ESPE Abstracts (2014) 82 P-D-2-3-619

A Child with Clinical and Cytogenetic Features of Male Edward Syndrome and Turner Syndrome with Bilateral Gonadoblastoma in Infancy

J MacMahona, R Morrisseya, M McDermottb, F Quinnc, A Greend & SM Lyncha


aDepartment of Paediatrics and Child Health, Cork University Hospital, Cork, Ireland; bDepartment of Histopathology, Our Lady’s Children’s Hospital, Crumlin, Dublin, Ireland; cDepartment of Paediatric Surgery, Our Lady’s Children’s Hospital, Crumlin, Dublin, Ireland; dNational Centre for Medical Genetics, Our Lady’s Children’s Hospital, Crumlin, Dublin, Ireland


Background: Mosaic Turner syndrome (TSM) commonly occurs in the form of 45,X/46,XX and 45,X/46,Xiq, although mosaicism including the presence of a Y chromosome has been well documented. It is associated with increased risk of gonadoblastoma (GB).

Objective and hypotheses: To date, there are only six reported cases of TSM with a trisomy 18 karyotype, and only two of these were phenotypically female with 45,X, 47,XY+18 karyotype.

Method: We present the case of an infant born with dysmorphic features noted at birth (webbed neck, low set ears and broad chest). G banded karyotype and interphase FISH of blood showed 45,X in 95% and 47,XY +18 (Edwards syndrome) in 5% of cells analysed. However, interphase FISH of buccal cells showed only 45,X. Increased nuchal fluid, suggestive of Edward’s syndrome had been detected at 13 weeks gestation on ultrasound but had resolved on follow-up scan at 15 weeks hence amniocentesis was not preformed. Renal ultrasound and echocardiogram were normal. Owing to presence of SRY, an elective gonadectomy was performed at 13 months of age. There were bilateral streak ovaries with early evidence of GB bilaterally, rudimentary uterus and bilateral fallopian tubes with unilateral ectopic adrenal tissue identified. Interphase FISH of the gonadal tissue was similar to the blood findings with 45,X in 86% of cells and 47,XY+18 in 14% of cells analysed.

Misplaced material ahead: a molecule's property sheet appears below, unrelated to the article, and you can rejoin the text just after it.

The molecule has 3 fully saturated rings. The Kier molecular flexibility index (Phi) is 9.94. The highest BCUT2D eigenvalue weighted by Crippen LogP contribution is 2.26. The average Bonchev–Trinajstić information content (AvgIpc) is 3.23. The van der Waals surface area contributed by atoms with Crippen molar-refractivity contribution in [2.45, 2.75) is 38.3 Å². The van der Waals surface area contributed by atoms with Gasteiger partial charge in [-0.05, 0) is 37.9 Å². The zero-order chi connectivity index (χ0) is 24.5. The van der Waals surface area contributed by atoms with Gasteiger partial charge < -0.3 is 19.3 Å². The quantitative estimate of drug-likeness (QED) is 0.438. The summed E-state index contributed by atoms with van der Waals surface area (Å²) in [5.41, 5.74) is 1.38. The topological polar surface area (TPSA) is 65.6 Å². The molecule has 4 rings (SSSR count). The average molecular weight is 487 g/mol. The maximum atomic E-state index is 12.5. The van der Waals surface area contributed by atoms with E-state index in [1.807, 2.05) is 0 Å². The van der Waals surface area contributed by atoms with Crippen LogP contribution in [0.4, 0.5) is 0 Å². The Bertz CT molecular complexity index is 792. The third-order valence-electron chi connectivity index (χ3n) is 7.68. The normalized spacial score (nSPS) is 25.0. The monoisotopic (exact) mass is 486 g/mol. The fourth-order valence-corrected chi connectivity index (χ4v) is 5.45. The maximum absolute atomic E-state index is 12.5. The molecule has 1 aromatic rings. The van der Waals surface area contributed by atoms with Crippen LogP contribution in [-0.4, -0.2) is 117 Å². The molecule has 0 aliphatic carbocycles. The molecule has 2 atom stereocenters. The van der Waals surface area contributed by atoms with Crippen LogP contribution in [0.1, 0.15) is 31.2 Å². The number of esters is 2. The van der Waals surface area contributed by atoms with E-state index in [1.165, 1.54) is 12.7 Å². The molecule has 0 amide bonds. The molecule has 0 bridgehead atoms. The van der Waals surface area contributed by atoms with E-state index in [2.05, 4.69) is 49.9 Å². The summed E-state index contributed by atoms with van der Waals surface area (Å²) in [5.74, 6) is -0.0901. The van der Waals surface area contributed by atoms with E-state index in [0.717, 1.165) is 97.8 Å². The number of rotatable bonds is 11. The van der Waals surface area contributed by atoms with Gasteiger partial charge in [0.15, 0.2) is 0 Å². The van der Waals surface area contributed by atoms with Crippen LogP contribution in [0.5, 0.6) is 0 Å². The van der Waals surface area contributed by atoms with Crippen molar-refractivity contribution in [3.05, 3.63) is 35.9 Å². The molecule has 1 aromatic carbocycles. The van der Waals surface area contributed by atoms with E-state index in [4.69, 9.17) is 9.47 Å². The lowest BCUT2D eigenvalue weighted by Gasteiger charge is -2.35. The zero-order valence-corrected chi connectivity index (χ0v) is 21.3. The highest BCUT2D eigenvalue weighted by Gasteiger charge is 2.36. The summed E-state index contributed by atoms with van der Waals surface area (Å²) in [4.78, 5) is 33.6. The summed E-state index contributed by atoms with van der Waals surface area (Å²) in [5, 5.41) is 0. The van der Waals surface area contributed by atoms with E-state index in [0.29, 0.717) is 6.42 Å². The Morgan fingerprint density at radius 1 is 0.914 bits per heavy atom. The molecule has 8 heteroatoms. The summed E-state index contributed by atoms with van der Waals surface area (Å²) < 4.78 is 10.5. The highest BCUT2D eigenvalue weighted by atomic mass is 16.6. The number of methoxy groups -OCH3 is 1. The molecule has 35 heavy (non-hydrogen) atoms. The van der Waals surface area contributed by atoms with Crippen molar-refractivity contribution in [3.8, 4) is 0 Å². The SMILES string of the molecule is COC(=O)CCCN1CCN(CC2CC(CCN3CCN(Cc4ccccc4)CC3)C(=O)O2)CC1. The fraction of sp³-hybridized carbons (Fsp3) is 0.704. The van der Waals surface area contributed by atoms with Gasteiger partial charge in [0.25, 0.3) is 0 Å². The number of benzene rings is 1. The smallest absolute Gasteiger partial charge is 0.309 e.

Results: She is now 2 years old, growing and developing well.

Conclusion: This case highlights a rare karyotype of TSM and Edwards syndrome in the same patient. Current investigations are ongoing as to the possible causes for this unusual finding. This case was also associated with a finding of bilateral gonadoblastoma. To the authors’ knowledge this is the only case with the above karyotype with gonadoblastoma reported.

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